Meet immediate humanitarian needs of Syrian refugees and work alongside host communities to address the challenges that come with the large influx of new residents. Work with young people from both populations to understand and address tensions between Turkish communities and Syrian refugees.
The war in Syria has forced more than 2.8 million refugees into neighboring Turkey. The overwhelming majority of these refugees live outside of camps, in urban areas of the country. This huge influx of Syrian refugees has overwhelmed host communities and national structures, causing increasing tensions.
The strain on resources and effect on both wages and housing prices contributes to tensions between refugee and host communities. The language barrier between Syrian refugees and Turkish hosts exacerbates misconceptions between the two populations.
- Children & youth: Connecting young Syrian refugees with their host community peers through joint activities
- Women & gender: Helping adolescent girls develop a peer support network through storytelling, social media, and life skills training
- Economic opportunity: Assessing markets to identify opportunities for local businesses to become positive players in the urban-refugee response; increasing access to job training, housing and education for vulnerable refugees
- Conflict & governance: Working in close partnership with local civil society organizations and local authorities to meet the needs of vulnerable Syrian and Turkish families
All stories about Turkey
Syria, Turkey: Far from home, refugee family finds they’re not alone
When Fediya and Feras fled Syria, they left behind their home, community and the support from Mercy Corps that was helping them survive. As refugees in Turkey, they struggled to get by — until Mercy Corps knocked on their door again.
Iraq, Jordan, Lebanon, Syria, Turkey: Quick facts: What you need to know about the Syria crisis
Almost six years in, Syria's civil war has fueled a massive exodus. See the staggering statistics and learn the facts behind the figures.
Syria, Turkey: What leaders can learn from Syria’s youth
They spoke of bullying, early marriage, as well as hope and their determination to build a better future. When Syrian youth spoke up at the World Humanitarian Summit in May, those leading the refugee crisis response were sure to listen.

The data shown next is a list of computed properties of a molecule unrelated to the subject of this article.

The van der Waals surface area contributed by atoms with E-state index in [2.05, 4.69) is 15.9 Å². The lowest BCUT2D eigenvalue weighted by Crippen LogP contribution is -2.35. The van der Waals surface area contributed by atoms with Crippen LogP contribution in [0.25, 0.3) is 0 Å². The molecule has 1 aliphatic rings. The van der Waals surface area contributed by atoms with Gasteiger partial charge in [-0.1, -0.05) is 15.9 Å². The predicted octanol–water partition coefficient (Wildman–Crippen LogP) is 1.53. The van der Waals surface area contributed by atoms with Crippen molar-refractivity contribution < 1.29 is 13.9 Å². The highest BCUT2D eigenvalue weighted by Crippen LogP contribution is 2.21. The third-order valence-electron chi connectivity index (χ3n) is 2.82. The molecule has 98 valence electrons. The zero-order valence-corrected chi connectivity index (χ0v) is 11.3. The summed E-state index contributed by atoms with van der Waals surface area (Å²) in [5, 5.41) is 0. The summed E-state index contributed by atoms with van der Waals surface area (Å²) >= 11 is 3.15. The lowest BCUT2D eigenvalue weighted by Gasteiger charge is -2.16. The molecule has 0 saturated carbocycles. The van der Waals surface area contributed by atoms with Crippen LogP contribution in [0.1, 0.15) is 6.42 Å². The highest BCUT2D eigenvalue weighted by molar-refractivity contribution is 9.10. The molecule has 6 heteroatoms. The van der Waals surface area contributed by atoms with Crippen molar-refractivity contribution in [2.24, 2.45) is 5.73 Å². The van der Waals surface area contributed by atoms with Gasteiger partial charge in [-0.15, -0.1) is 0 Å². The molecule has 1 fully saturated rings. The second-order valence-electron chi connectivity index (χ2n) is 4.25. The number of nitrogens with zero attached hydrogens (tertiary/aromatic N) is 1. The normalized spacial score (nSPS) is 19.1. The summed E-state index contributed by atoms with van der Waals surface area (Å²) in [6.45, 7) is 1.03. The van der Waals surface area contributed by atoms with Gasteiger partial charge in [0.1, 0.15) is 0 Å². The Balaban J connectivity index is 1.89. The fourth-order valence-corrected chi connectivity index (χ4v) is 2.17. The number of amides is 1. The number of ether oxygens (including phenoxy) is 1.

Syria, Turkey: Sami's story: ‘I just need a chance’
Sami dreams of being a doctor. Back in Syria, his dad pushed him to study every day. It’s a life he thinks about often. It’s the Syria Sami loves—the one he wants to rebuild—but one he hasn’t seen since he fled with his family. He wants to leave a legacy.
Syria, Turkey: In the news: Tens of thousands flee fighting in Aleppo city
As more and more Syrians flee Aleppo and gather at the Turkish border, we are providing food baskets and emergency supplies to help them cope.
Syria, Turkey: Follow board member Gayle Tzemach Lemmon's journey through Turkey
As Mercy Corps board member Gayle Tzemach Lemmon travels through Turkey, she is documenting her reflections. Read what she has to say about the situation and the Mercy Corps programs that are helping refugees cope.
Iraq, Jordan, Lebanon, Syria, Turkey: Turning the tide for refugee support
The numbers of the refugee crisis in Europe are staggering. But corporate partners are stepping up to help us provide the emergency relief and services that refugee families need.
Iraq, Jordan, Lebanon, Syria, Turkey: Refugee crisis: What's happening on the ground in Greece
As the refugee crisis reaches a tipping point, our teams are in Greece to help people in need. Javier Alvarez, a senior team leader, spoke with us this week about the situation.
Turkey, Iraq, Jordan, Lebanon, Syria: Who are Syrian refugees?
Meet a few of the people whose lives have been turned upside down by the war in Syria, and learn how we're helping them survive until they can go home again.
Turkey, Iraq, Jordan, Lebanon, Syria: Responding to urgent needs of refugees in the Mediterranean
Our experts are mounting a response to the situation in the Mediterranean as the humanitarian needs of refugees become more severe.